Star Trek and Sacred Ground
Edited by Dr. Jennifer Porter

Dr. Jennifer PorterDr. Jennifer Porter

Dr. Jennifer Porter, Religious Studies, went where no (wo)man had gone before and co-edited a book on the representation of religion in the many volumes of the Star Trek epic.

For many, trekking to the TV for their daily dose of Captain Kirk and the crew is something of a religious experience. In Star Trek and Sacred Ground: Explorations of Star Trek, Religion, and American Culture, Dr. Porter and the other contributors looked at religion itself in Star Trek.

Dr. Porter has had a long, but somewhat mixed, relationship with Star Trek. “I’m a fan of the show, but I’m not a fan generally of the way Star Trek portrayed religion. I would often get annoyed at the way religion was treated in the show,” she said. “The combination of those two things really inspired the desire to look at just what the show says about religion and whether that has changed.”

And changes there have been.

“God got thoroughly trounced repeatedly in the original series,” she remarked; “there is a very clear sense that religion is bad for humanity.”
The situation with Star Trek: The Next Generation was not much improved, but Deep Space Nine “was the first to present religion in a somewhat positive light.”

Star Trek and Sacred GroundNonetheless, the improvement was slight: “it’s a positive change, but at the same time it’s a bit problematic because religion is apparently only OK for aliens –— humans aren’t religious ... there’s always a scientific explanation for the same set of data. (The creators) always juxtapose the religious interpretation to the scientific.”

Voyager is the first Star Trek series where a human being is shown to be religious. That is again one step up from Deep Space Nine,” Dr. Porter noted about the most recent addition to the Star Trek family.

Even here, broader cultural dynamics are at play, as the creators of the show seemed to still exclude non-aboriginal peoples from the right to be religious. One of Porter’s articles in the book – (Re)Covering Sacred Ground: New Age Spirituality in Star Trek: Voyager – examines these issues in greater detail.

The book itself consists of three main parts. In the first part, the contributors examine how religion has been presented in Star Trek. The second is dedicated to an examination of themes derived from religion that have permeated the various series. Finally, the articles in the third section take a look at religious attitudes and characteristics amongst “Star Trek fandom.”

Finding Our Sea Legs: Linking Fishery People and Their Knowledge with Science and Management
Edited by Drs. Barbara Neis and Lawrence Felt

Drs. Barbara Neis and Lawrence FeltDrs. Barbara Neis and Lawrence Felt

The product of a 1998 workshop, Finding Our Sea Legs documents efforts in the North Atlantic Ocean to find a common ground between the natural sciences and the knowledge and lore of people who work in the fishery. Bringing Fishers' Knowledge into Fisheries Science and Management saw fishery workers, natural scientists and social scientists from several different countries congregate at Memorial.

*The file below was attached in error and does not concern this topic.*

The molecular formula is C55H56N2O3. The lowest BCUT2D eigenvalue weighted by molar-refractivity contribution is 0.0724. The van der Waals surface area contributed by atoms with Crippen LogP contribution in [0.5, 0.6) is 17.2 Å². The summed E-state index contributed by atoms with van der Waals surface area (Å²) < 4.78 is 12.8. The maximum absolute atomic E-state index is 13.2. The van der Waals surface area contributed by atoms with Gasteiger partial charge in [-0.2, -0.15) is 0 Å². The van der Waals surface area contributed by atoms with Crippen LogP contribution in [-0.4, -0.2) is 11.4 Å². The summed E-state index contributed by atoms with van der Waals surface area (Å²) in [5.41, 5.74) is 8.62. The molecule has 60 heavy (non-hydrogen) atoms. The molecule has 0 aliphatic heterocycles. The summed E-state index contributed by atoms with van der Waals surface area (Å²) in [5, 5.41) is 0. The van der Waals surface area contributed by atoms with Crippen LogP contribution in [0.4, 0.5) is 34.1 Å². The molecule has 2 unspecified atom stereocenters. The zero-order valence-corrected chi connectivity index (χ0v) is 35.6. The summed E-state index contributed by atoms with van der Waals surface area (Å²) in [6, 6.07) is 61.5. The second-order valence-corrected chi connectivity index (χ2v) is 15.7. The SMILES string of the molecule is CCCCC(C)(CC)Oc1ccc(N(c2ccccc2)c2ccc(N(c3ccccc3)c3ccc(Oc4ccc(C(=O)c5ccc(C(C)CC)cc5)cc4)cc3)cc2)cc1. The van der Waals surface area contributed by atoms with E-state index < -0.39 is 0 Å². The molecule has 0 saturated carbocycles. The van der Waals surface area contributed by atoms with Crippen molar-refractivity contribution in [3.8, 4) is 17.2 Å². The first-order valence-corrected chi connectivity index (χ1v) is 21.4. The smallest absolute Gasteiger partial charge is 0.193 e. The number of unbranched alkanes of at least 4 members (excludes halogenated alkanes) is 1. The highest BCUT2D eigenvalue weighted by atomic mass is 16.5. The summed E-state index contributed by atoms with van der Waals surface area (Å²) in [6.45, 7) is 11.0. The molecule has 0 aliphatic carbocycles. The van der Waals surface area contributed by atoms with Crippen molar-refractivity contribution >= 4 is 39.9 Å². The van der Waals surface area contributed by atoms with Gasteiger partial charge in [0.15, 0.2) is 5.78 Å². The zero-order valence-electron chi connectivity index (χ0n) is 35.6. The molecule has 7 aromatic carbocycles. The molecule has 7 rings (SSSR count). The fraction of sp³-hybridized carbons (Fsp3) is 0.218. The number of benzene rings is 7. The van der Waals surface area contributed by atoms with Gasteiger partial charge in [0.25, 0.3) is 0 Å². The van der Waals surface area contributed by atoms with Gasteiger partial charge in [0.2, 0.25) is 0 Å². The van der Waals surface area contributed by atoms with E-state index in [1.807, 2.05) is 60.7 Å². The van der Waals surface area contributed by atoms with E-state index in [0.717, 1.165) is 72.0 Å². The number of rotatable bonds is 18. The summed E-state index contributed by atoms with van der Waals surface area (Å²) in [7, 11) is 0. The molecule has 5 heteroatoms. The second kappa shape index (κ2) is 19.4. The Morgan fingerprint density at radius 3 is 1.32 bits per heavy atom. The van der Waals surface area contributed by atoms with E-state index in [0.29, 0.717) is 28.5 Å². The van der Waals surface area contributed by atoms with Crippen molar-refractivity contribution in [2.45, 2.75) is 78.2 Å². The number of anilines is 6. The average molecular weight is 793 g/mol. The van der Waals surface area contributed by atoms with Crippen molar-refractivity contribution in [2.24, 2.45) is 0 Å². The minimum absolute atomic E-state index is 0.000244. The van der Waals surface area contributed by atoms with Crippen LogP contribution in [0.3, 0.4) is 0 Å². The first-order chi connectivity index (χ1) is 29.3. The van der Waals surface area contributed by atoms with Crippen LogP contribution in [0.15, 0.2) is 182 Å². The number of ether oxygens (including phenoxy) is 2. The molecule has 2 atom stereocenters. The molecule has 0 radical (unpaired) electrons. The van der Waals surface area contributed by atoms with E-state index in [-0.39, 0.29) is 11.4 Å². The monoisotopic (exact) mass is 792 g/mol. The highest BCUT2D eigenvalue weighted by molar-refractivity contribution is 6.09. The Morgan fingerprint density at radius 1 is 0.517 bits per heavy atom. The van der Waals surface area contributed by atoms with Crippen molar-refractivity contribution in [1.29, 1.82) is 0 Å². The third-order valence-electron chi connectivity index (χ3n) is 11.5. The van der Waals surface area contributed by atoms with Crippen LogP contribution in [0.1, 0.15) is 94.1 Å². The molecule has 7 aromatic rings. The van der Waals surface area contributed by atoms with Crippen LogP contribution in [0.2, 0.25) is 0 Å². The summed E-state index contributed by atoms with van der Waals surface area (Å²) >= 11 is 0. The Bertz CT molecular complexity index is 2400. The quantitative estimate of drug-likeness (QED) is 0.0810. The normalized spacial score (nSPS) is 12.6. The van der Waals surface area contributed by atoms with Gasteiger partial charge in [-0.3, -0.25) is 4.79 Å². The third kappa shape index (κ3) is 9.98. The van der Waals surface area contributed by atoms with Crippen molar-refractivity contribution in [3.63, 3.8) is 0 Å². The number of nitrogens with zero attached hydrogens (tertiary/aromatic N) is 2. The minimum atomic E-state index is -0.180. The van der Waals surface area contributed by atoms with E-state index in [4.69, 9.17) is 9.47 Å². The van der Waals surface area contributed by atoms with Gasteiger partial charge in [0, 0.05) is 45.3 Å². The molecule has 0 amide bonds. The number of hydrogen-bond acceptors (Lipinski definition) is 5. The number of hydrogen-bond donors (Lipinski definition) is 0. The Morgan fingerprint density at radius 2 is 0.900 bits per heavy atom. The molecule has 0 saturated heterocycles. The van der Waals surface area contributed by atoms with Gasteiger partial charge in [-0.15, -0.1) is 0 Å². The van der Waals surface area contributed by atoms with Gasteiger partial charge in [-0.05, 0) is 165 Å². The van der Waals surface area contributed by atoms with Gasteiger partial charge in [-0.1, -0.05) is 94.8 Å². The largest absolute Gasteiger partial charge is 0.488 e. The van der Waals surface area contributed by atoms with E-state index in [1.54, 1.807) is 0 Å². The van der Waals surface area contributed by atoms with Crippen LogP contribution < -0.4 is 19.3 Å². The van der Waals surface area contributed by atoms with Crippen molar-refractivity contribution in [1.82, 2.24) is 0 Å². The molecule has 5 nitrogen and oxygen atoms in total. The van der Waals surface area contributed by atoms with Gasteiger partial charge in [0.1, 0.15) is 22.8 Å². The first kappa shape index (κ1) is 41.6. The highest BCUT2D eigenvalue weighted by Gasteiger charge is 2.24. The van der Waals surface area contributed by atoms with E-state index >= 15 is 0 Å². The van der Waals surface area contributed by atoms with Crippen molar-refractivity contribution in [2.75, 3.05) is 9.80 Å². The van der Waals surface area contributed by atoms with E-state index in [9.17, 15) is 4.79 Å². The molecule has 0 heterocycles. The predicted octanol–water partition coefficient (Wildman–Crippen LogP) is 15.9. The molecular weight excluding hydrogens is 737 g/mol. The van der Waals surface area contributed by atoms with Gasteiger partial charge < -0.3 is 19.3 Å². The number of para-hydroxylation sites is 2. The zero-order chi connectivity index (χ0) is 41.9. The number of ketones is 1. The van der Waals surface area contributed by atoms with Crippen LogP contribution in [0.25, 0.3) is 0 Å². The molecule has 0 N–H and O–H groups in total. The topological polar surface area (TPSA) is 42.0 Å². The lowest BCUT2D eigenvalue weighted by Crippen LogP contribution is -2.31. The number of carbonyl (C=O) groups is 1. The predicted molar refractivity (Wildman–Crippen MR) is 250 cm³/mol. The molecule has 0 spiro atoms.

The presentations from that workshop comprise the bulk of Finding Our Sea Legs; the editors also added “one or two papers we knew about that helped to flesh it out.”

Drs. Neis and Felt have been exploring this area for several years — Dr. Felt since the 1970s and Dr. Neis since 1990. In the past decade and a half, there has been what Dr. Neis describes as “a crisis in managed fisheries” all over the world. The northern cod crisis we face in Newfoundland is reflected in countries in both hemispheres.

Finding our SEA LEGSScientific knowledge leaves some gaps when managing a fishery. For example, catch rates are used as a measure of abundance, but factors such as technological innovation can give the impression of a continuous resource level when in fact more efficient gear is simply catching more of the available fish.

Fish harvesters often have very fine scale knowledge of a particular area, a fine scale that isn't possible with the large areas survived by scientists. People working in a fishery can also provide oral history of the abundance in that area. While this can't provide precise information for any particular point in time, it gives a very good idea of trends in an area.

Each of the book's five sections is prefaced by quotes from Bill Broderick, other fish harvesters, and scientists. Mr. Broderick sums up the spirit of the ongoing collaborative efforts when he says, “The relationship among fish harvesters, scientists, and managers has become critical to the future fishery, and like any relationship it must be based on trust and respect.”